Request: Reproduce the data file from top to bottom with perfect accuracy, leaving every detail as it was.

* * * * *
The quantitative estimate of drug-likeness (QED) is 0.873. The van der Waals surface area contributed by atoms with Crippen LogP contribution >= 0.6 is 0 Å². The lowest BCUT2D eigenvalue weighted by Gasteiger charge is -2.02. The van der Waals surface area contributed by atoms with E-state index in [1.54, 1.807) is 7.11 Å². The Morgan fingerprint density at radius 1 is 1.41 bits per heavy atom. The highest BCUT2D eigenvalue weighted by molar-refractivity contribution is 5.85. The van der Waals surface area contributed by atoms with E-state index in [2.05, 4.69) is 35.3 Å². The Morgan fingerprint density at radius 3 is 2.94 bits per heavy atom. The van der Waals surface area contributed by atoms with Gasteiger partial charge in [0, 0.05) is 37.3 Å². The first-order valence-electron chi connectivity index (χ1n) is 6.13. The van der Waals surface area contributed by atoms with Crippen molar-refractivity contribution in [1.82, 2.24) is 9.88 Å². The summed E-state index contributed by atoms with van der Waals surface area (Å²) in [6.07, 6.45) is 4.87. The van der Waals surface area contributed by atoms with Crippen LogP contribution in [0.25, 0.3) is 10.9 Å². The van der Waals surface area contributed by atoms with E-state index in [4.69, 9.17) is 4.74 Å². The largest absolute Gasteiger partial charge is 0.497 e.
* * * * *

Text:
The quantitative estimate of drug-likeness (QED) is 0.873. The van der Waals surface area contributed by atoms with Crippen LogP contribution >= 0.6 is 0 Å². The lowest BCUT2D eigenvalue weighted by Gasteiger charge is -2.02. The van der Waals surface area contributed by atoms with E-state index in [1.54, 1.807) is 7.11 Å². The Morgan fingerprint density at radius 1 is 1.41 bits per heavy atom. The highest BCUT2D eigenvalue weighted by molar-refractivity contribution is 5.85. The van der Waals surface area contributed by atoms with E-state index in [2.05, 4.69) is 35.3 Å². The Morgan fingerprint density at radius 3 is 2.94 bits per heavy atom. The van der Waals surface area contributed by atoms with Gasteiger partial charge in [0, 0.05) is 37.3 Å². The first-order valence-electron chi connectivity index (χ1n) is 6.13. The van der Waals surface area contributed by atoms with Crippen molar-refractivity contribution in [1.82, 2.24) is 9.88 Å². The summed E-state index contributed by atoms with van der Waals surface area (Å²) in [6.07, 6.45) is 4.87. The van der Waals surface area contributed by atoms with Crippen LogP contribution in [0.25, 0.3) is 10.9 Å². The van der Waals surface area contributed by atoms with E-state index in [4.69, 9.17) is 4.74 Å². The largest absolute Gasteiger partial charge is 0.497 e.